House Approves US Auto Bailout, But There's No Sign Of The Fat Lady Yet

The US House of Representatives last night approved a $14bn (£9.4bn) bail-out of the US car industry. (Wasn't it $15bn yesterday??)

The House approved the rescue plan by 237 to 170, mostly along party lines.

However, the bill must now go before the Senate Republicans, where the Democrats have a razor-thin majority, who have the power to kill it stone dead.

A number of high-profile Senate Republicans have already said they had every intention of scuttling a taxpayer-financed rescue for General Motors and Chrysler.

This initial rescue package is simply seen by them as the first installment of throwing good money after bad.

General Motors and Chrysler say they risk ruin without immediate aid. Ford says it may need funds in the not too distant future.

Under the terms of the proposed package the "Big Three" have until 31 March to submit plans to the "car tsar" detailing how they intend to restructure to ensure their longer-term survival. By that time of course the money will have already been spent.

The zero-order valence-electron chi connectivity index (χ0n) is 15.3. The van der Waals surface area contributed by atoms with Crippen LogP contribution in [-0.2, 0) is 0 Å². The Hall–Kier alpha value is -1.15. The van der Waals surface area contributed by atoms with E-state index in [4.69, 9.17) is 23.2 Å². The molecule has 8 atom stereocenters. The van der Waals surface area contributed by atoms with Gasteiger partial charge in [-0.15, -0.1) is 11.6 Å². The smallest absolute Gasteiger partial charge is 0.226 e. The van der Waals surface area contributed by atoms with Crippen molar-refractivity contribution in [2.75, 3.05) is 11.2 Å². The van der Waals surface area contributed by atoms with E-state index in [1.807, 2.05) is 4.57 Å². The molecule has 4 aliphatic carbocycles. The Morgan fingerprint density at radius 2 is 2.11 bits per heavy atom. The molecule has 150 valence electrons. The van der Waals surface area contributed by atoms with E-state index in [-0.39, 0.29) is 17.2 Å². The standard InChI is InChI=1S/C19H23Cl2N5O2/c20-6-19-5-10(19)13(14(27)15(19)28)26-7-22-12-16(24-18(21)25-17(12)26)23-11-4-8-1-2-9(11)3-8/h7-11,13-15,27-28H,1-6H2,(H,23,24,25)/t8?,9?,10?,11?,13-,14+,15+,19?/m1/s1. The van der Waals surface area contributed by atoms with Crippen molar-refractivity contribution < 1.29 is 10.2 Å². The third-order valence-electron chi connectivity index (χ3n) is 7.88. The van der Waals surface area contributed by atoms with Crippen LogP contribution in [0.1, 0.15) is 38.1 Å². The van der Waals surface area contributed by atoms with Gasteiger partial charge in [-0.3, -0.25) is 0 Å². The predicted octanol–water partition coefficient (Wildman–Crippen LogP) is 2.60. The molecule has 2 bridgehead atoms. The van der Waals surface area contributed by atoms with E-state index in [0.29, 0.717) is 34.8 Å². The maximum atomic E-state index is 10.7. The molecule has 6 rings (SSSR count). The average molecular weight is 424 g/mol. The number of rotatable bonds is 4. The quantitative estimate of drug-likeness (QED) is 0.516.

It all seems like a very strange "deal" to me, and not one that any sound and rational businessman or financial institution would want to enter into.

Try ringing your bank this morning, tell them that your business is in danger of immediate collapse. Ask for a large sum of cash upfront today, and tell them you are about to start writing a business plan detailing how you are going to turn things around. You can let them have a copy by, oh say the end of March.